The ICA Programme comprises four schemes, tailored to support the practitioner academic leaders of the future:

  • HEE Internship Scheme/ HEE Bridging scheme
  • HEE/NIHR Pre-doctoral Clinical and Practitioner Academic Fellowship (PCAF)
  • HEE/NIHR Doctoral Clinical and Practitioner Academic Fellowship (DCAF)
  • HEE/NIHR Advanced Clinical and Practitioner Academic Fellowship (ACAF)

In 2023, the NIHR also announced 2 new funding schemes, as part of a wider portfolio of support for health and social care professionals. These are:

  • Pre-Application Support Fund: For those who require additional support to prepare a competitive application. Funding can be for up to 12 months.
  • Senior Clinical and Practitioner Research Award (SCPRA): The SCRPA provides up to 5 years of funding for
    post-docs to engage in research activities. It provides funding for 20-50% protected time from within the individual’s current role to cover salary, training, and development. The scheme can also help individuals requiring support to develop their track record as an academic leader which could enable them to submit a competitive application for further funding.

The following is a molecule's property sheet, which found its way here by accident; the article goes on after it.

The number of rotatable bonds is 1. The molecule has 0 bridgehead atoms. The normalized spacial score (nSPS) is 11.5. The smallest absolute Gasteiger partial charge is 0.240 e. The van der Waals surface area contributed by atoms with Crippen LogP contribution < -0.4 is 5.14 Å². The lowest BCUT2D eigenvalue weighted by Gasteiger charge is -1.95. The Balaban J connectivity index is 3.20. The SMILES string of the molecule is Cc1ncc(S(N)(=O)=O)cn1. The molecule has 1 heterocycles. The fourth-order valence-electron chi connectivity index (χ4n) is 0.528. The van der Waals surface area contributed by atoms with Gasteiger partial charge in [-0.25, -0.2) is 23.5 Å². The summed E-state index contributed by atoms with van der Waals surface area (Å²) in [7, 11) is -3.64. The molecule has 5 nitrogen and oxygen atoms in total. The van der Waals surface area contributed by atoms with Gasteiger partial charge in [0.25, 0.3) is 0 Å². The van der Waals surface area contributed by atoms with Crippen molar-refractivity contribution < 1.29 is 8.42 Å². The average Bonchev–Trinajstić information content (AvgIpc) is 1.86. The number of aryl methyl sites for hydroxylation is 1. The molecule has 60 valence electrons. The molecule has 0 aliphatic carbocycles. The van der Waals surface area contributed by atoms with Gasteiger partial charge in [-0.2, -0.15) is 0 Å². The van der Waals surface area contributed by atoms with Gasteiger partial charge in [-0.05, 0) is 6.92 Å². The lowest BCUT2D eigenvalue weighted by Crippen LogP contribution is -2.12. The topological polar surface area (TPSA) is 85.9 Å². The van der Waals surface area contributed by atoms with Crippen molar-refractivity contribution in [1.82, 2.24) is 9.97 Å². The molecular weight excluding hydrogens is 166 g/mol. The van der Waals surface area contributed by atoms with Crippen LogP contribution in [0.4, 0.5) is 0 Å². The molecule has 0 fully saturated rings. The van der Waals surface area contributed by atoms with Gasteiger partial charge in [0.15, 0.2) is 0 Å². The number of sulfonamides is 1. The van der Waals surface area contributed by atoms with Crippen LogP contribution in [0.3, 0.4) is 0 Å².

View the NIHR website to find out more about each fellowship, including applicant guidance notes, what support is offered and exactly when they open for applications.

College of Radiographers Industry Partnership Scheme (CoRIPS) Research Grant

The CoRIPS Research Grant funds projects related to any aspect of the science and practice of radiography. The aim is to support at least one grant for someone who has little or no previous experience of undertaking research and development projects.

Bids up to £5,000 for small projects and up to £10,000 for one larger project will be considered.  Matched funding or other institutional contributions would be advantageous.  Applicants are reminded that the College expects patient and public involvement to be factored in from the very first stages of research proposal development.

Cancer Research UK

Cancer Research UK offers pre and post-doctoral research bursaries which provide funding to either start or progress a clinical academic career.

More information can be found on Cancer Research UK’s website.

Other funders and Cancer Charities

As well as those common funders listed above, there are many other organisations which offer fellowships. We've listed a few more below but this list isn't extensive. 

 

What should I do if I want to apply for a fellowship?

If you are thinking about applying for research fellowship then please contact the Incubator for help finding someone local in research for you to link up with. They will have helped people apply for fellowships before and will be a great source of support and guidance throughout your application.

Here are some other useful things you can do before applying: